30 4. Motion for dismissal. Occurs after the Crown finishes calling witnesses. This is a request by defence counsel that the judge dismiss the charges against the defendant because the Crown failed to prove its case beyond a reasonable doubt. If the judge agrees, it could result in a directed verdict, a decision by the judge to withdraw the case from the jury and enter a verdict of not guilty. If not, the trial continues.

31 5. Defence Presents Opening Statement
Summarizes its case. 6. Defence examines witnesses May choose to call witnesses to refute testimony provided by the Crown’s witnesses or to show reasonable doubt. Procedure of direct examination, by the defence, and cross examination, by the Crown, is repeated. The accused may choose to testify on his or her own behalf but cannot be compelled to do so. 7. Crown rebuts After the defence has presented its evidence, the Crown has the opportunity to rebut, or contradict any new evidence the defence has introduced. 8. Defence presents surrebuttal - A reply to the opposing sides rebuttal

32 Must be very careful as the charge is often the basis for an appeal.
9. Closing Arguments Crown closes first if the defence has not called witnesses. Defence closes first if it has called witnesses. Crown shows why the defendant is guilty beyond a reasonable doubt. The defence tries to show that the Crown has not established the actus reus and mens rea, showing that a reasonable doubt exists. Intended to help the jury better understand the issues of the case, not to present new evidence. 10. Charge to the jury After closing arguments, the judge gives a charge to the jury, the judge’s explanation to the jurors of how the law applies to the case before them. He advises the jurors on how to consider the evidence and how to return a verdict in accordance with the law. Must be very careful as the charge is often the basis for an appeal. The judge’s role is to decide on matters of law and the jury must decide on matters of fact. For example, the judge decides what evidence is admissible, the jury decides on what evidence is believable.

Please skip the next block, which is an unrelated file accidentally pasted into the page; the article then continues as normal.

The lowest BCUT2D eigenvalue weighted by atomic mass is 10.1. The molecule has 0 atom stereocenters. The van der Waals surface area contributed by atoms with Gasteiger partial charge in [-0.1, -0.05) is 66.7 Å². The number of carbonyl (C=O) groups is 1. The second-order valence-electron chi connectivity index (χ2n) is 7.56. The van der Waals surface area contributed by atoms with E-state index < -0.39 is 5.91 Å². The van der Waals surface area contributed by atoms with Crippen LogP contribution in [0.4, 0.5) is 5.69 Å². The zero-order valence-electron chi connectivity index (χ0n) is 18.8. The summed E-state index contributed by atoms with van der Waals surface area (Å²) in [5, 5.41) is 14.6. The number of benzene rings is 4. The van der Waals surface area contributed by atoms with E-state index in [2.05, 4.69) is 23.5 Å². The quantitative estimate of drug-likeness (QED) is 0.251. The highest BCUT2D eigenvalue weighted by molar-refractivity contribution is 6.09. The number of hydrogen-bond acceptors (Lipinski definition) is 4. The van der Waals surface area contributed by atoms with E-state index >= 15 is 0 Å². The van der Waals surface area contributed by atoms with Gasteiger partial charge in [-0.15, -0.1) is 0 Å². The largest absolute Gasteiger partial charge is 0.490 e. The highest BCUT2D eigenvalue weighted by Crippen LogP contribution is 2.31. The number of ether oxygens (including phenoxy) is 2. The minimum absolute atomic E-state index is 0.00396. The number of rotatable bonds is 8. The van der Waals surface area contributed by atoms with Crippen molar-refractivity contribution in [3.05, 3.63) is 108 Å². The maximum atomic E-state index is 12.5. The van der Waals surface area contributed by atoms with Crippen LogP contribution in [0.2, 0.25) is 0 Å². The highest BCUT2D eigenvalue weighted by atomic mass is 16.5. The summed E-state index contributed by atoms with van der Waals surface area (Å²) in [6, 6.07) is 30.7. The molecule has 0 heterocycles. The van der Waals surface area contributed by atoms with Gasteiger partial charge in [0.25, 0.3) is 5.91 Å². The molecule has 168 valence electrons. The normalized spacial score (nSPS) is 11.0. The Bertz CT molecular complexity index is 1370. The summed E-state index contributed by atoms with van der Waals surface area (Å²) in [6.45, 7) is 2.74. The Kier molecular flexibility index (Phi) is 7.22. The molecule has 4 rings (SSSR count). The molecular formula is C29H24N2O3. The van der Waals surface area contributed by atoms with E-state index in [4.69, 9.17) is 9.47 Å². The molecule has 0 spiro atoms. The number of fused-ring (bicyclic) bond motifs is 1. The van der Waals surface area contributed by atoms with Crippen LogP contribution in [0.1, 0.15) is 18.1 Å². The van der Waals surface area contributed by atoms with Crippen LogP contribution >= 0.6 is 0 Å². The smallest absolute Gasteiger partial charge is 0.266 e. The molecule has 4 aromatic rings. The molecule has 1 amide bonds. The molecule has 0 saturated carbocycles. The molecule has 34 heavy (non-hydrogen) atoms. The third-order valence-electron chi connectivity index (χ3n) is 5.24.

33 11. Jury deliberates After the charge has been given, the sheriff escorts the jurors to the jury room to deliberate or reach a decision. If they believe the accused or they don’t know who to believe, they must acquit. If they are left with reasonable doubt regarding the defendant’s guilt they must also acquit. 12. Jury returns a verdict The verdict has to be unanimous. Once reached, the verdict is read in open court. Both the Crown and the defence have the right to ask that the jury be polled or stand individually and confirm their agreement with the verdict. A jury that can’t reach a verdict is called a hung jury. In this case the jury is discharged and a new jury is selected to try the case again.

34 Figure 7.10 Trial by Jury, p. 183

35 Rules Of Evidence During a trial, the Crown or the defence may object to questions asked or the answers provided by witnesses. When an objection is made the judge rules on whether the evidence in question is admissible or accepted by the court. Here are the most common grounds for objection…………………..

36 Leading question – A question that suggests to a witness a particular answer. Such a question is not allowed during direct examination. During cross examination it is allowed only if it pertained to previous testimony. Hearsay statements – Evidence given by a witness based on info received from someone else rather than personal knowledge. Inadmissible in court! Opinion statements – A witness cannot be asked their opinion on something unless they are an expert in the field. Immaterial/Irrelevant questions – A question that has no bearing on the case. Non-Response answers – When a witness doesn’t answer the question given, and has to be directed to do so by the judge.

37 Types of Evidence Direct evidence – testimony by a witness to prove an alleged fact. (eyewitness) Circumstantial evidence – indirect evidence that leads to a reasonable inference of the defendant’s guilt. To be admissible the defendant’s guilt must be a conclusion drawn from the evidence. Character evidence – establishes the likelihood that the defendant is the type of person who either would or would not commit a certain offence. The Crown is not allowed to attack the defendant’s character but the defence is allowed to show the defendant’s good character. Once done however, the Crown can rebut this evidence by using the defendant’s past convictions. Electronic Surveillance – admissible provided wire tapping or bugging was authorized before hand by a judge. Voir Dire - A trial within a trial where the jurors are excluded while the admissibility of evidence is discussed.

38 Appeals The ability to appeal is an important safeguard in our system.
Notice of an appeal must be filed quickly, usually within 30 days. An appeals court hearing the case can affirm the lower court’s decision, reverse it or order a new trial. Both the defence and the Crown can appeal a case it considers improper. They can appeal the decision or the sentence. The side that files the appeal is called the appellant, the responding side is called the respondent. The appeal is usually heard by a panel of 3 to 5 judges, who only have to reach a majority decision. A written opinion of both the majority and dissenting sides can be issued.